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Sunday, June 24, 2018

Big Bird Announcement

I'm pleased to present the release of my newest offering, an Animatronic Raven you can build yourself!

Check out the details at ChickenProps.com. There's a full step-by-step how to video coming soon, but if you order by July 6, you'll lock in the discounted introductory price!

Tuesday, May 15, 2018

Practically Perfect

I was reminded recently of one of the first movie props I really coveted: the talking parrot umbrella from Mary Poppins. And when I started thinking about it, I realized it’s not all that complicated a piece (unless you get into the mechanics of making a talking version, which…maybe…). So why not have a go at it?

In my research, it became clear that there are several umbrellas used in the film. There’s certainly a talking one and a static one, but there are also variations in the pole, tassel, and paint job of the parrot.  These are most of the major differences I caught:

The standard hand prop

This darker paint job (see the white eye area is blue). I'm leaving this one as a maybe because it could just be one of the others repainted

The wide shot flying umbrella (no graduation in the pipe, different/offset canopy

This one in the rain with a border around the canopy

And the puppet version (which you can se here full length with the cables out the bottom!)

I came across an expired auction for what claims to be one of the originals. I’m not so sure that it is. The paint looks unlike anything seen in the film (both in style and color), the eye is painted (rather than an inserted doll’s eye), and the treatment of the handle with wrapped cord doesn’t match anything on screen that I could find. But that’s not to say it isn’t an original that’s been restored, or at the very least a casting of the original bird. What it did give me was a scale to work off of.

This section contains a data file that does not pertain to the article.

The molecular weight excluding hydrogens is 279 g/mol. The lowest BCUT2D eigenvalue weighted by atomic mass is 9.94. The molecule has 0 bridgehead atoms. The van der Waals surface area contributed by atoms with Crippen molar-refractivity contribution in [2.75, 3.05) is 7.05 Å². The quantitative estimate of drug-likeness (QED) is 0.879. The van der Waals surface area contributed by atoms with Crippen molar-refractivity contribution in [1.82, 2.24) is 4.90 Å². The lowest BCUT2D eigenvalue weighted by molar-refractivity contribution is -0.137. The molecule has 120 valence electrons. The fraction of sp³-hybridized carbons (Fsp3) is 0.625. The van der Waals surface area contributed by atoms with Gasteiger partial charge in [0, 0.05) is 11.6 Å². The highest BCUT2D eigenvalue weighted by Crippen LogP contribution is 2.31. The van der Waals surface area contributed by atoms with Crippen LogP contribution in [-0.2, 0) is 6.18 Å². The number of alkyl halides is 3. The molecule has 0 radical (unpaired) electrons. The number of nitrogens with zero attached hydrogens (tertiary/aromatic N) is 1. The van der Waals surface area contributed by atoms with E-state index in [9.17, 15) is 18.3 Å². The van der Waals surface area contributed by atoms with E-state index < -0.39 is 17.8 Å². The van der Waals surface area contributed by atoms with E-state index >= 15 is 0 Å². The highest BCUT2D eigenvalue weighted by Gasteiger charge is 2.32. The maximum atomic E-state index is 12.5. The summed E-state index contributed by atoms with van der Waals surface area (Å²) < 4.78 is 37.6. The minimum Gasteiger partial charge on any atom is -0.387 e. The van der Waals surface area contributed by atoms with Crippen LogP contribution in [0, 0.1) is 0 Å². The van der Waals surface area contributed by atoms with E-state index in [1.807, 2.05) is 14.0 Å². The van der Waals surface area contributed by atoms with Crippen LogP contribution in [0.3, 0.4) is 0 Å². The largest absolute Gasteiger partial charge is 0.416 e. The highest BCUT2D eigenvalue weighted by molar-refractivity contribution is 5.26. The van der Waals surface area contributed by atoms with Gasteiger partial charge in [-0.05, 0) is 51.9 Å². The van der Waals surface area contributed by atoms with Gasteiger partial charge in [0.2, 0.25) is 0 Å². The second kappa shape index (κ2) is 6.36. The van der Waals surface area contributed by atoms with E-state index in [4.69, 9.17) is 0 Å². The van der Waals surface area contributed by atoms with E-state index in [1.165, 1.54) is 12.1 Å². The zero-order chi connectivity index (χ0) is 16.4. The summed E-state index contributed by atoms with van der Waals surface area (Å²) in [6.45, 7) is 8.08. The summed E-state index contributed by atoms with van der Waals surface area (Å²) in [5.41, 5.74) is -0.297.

Disney has offered three versions of the movie umbrella. Two of the released Disney versions are derived from the original mold, and there are better pictures of these than of the prop in the movie. And while it looks like some detail was softened in the manufacturing process, these still provide a nice blueprint for where things line up on the sculpture. A defunct company called Icons produced a replica of the prop, as well, and someone on the RPF who has this one was kind enough to send me some photos.

Now the other component is, of course, the umbrella itself. I spent some time searching the web for a simple black umbrella to use as a base. It turned out to be rather difficult to find manual open umbrellas of the right size. Eventually, Target came through with one that nearly fit the bill, except the tip is all wood instead of wood and metal. I cut off the hook at the handle, and that looked about the right length for the wider part of the pole.

I started sculpting the bird over a pipe that’s close to the size of the handle, so I could slip it off and try it on the umbrella. This is a couple of short sessions in. I'll do a silicone mold of this and make the final piece in resin.

The next bit of problem solving is how to accommodate the eyes in the casting, and whether to make the lower beak separate for a possible animated version.  I set the project aside for a little while to mull things over.

When I next picked it up, I was working out the detail below the bird with my 3D printer, since I don't have a lathe. It's trickier than I expected to get the right proportions here. This is the third attempt, and it seemed pretty good.

After a few months abroad on a project I hope to be able to discuss sometime in the future, I finished up the sculpture the other day and threw it in some silicone!

The first cast came out pretty good. There were few problem areas I had to troubleshoot bubble-wise. The eyelids are molded separately so the eye can be inserted, then the lid glued on top.

I've got plans for a mechanical version that are starting to seem doable in my head, but it made sense to get it finished off as the static prop first so that
1) there's a starting point to work from for the animated version